Physicists have lacked a comprehensive theory of what enables these structures to arise. Presenting the first quantitative theory of vortex crystals, Dezhe Jin of UC-San Diego says that the large whirlpools or vortices must shuffle around other particles in a flow to optimize how randomly these background particles are distributed-thereby maximizing the amount of disorder, and creating the most stable state for the system-before they have the opportunity to merge with one another and form a single larger whirlpool. Says Jin, "We should not be surprised if some day we observe orderly sets of large scale hurricanes or storms in large scale fluid systems of some planets-even the Earth or on Jupiter."

-Philip F. Schewe and Ben P. Stein, AIP Public Information

APS encourages the redistribution of the materials included in this newspaper provided that attribution to the source is noted and the materials are not truncated or changed.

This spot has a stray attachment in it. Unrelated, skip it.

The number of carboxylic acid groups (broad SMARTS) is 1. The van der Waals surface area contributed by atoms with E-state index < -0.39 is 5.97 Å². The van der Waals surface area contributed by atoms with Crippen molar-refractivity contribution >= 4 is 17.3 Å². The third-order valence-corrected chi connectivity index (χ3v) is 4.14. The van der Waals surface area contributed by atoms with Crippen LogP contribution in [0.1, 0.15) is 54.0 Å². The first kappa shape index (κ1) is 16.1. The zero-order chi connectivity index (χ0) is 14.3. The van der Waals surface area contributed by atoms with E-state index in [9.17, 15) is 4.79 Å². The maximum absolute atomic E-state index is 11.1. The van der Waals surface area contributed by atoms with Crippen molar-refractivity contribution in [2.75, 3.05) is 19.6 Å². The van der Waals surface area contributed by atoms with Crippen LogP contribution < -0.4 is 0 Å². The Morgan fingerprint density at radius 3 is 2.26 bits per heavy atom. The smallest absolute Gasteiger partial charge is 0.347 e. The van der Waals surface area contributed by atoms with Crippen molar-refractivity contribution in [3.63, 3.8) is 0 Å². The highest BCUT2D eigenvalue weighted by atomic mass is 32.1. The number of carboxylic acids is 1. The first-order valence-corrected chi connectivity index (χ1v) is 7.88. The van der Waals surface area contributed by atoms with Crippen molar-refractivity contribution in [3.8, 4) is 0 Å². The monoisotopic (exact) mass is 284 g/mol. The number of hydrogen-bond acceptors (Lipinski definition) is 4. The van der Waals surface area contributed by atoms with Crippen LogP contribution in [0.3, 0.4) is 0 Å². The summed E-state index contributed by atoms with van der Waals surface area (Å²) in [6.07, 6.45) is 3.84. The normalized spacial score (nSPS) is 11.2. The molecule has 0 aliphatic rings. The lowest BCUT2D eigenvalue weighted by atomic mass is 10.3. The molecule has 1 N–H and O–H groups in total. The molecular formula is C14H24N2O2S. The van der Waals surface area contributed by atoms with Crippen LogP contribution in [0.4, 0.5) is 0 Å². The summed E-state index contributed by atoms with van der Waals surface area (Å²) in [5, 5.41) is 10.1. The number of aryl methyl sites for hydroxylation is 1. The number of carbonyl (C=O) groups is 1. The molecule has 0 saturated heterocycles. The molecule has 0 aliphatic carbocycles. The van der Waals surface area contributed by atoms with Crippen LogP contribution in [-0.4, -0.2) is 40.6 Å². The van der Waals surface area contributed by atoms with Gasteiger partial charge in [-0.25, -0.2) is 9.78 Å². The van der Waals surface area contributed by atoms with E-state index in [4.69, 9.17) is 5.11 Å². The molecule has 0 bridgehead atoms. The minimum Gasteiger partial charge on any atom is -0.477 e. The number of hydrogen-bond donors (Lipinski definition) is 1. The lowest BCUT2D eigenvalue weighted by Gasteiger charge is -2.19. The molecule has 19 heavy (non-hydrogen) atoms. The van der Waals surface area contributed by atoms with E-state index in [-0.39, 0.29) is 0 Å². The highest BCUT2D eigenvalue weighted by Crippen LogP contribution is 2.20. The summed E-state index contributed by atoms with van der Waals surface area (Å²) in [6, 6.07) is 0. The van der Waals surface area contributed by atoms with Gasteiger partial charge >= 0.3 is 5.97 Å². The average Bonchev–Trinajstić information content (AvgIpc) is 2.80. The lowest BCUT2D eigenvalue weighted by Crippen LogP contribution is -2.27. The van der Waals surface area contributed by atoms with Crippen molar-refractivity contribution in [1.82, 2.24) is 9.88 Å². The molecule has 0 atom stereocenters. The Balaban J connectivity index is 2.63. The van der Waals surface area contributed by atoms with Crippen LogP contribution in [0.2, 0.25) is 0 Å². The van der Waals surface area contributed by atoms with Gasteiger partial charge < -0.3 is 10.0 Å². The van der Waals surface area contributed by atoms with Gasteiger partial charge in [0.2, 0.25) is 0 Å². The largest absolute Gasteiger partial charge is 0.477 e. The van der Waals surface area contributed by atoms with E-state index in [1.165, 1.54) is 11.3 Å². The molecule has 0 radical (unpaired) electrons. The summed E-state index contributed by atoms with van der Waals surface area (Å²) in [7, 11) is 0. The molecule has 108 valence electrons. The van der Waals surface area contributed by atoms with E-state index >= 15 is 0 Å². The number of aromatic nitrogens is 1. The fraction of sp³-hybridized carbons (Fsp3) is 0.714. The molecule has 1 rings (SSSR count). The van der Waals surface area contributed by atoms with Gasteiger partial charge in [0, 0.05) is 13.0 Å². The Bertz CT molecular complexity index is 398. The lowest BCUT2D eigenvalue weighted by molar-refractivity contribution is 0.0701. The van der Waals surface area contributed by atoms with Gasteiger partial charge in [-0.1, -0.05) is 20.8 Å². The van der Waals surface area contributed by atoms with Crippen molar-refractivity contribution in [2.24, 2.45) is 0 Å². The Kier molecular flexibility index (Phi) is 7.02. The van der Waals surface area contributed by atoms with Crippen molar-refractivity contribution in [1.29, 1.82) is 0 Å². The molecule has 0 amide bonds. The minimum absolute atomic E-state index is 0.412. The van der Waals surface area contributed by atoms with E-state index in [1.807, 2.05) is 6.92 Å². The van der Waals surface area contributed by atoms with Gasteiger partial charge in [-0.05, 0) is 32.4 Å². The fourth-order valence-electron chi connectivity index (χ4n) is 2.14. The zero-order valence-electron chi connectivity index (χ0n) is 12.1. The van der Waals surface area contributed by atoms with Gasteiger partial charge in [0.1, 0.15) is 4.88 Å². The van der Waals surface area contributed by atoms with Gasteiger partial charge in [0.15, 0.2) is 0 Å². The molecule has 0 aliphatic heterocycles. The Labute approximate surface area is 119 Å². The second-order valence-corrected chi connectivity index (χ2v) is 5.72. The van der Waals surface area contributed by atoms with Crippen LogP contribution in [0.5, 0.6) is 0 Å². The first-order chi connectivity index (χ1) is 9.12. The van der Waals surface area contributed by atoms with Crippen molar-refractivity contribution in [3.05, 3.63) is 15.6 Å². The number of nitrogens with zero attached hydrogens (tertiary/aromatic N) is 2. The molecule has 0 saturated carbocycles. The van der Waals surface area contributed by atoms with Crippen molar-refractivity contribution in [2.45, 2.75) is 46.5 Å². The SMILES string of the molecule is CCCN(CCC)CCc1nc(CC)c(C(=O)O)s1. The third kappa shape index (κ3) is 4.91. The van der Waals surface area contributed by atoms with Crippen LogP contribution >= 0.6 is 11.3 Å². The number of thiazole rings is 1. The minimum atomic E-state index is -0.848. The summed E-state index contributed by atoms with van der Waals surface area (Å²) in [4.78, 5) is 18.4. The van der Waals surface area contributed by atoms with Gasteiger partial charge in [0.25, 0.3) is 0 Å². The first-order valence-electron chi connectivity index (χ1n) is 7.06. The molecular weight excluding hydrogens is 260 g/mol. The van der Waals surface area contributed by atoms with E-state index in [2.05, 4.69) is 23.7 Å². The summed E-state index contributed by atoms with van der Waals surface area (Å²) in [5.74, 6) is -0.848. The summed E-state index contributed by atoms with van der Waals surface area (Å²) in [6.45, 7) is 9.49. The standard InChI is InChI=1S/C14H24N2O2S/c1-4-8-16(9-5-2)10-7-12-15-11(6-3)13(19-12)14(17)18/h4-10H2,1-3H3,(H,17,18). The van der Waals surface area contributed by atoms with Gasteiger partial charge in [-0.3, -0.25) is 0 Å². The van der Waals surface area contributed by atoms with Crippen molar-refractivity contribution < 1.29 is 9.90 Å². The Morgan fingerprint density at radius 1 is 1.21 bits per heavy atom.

Editor: Barrett H. Ripin
Associate Editor: Jennifer Ouellette

January 2000 (Volume 9, Number 1)

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Articles in this Issue
APS Council Statement, State-Wide Poll Responds to Kansas Controversy
Zero Gravity: The Lighter Side of Science
The Back Page
SNS Critical to US Science Health States APS Council
Council Votes to Reduce its Size by Constitutional Amendment
The Physics of Football
Consciousness Raising
Langer Outlines Challenges, Priorities for APS in Y2K
APS Honors Two Undergrads with 1999 Apker Awards
APS Council Approves Revised "What Is Science?" Statement
Solar Eruptions, Pollution Reduction Featured at DPP Meeting
Open Letter to APS Members on Openness of Scientific Exchange From Jerry Friedman
Meeting Briefs
APS Council Approves New Journal Pricing Model
APS and AIP Jointly Launch Virtual Journals
APS Leads Effort for Teacher Preparation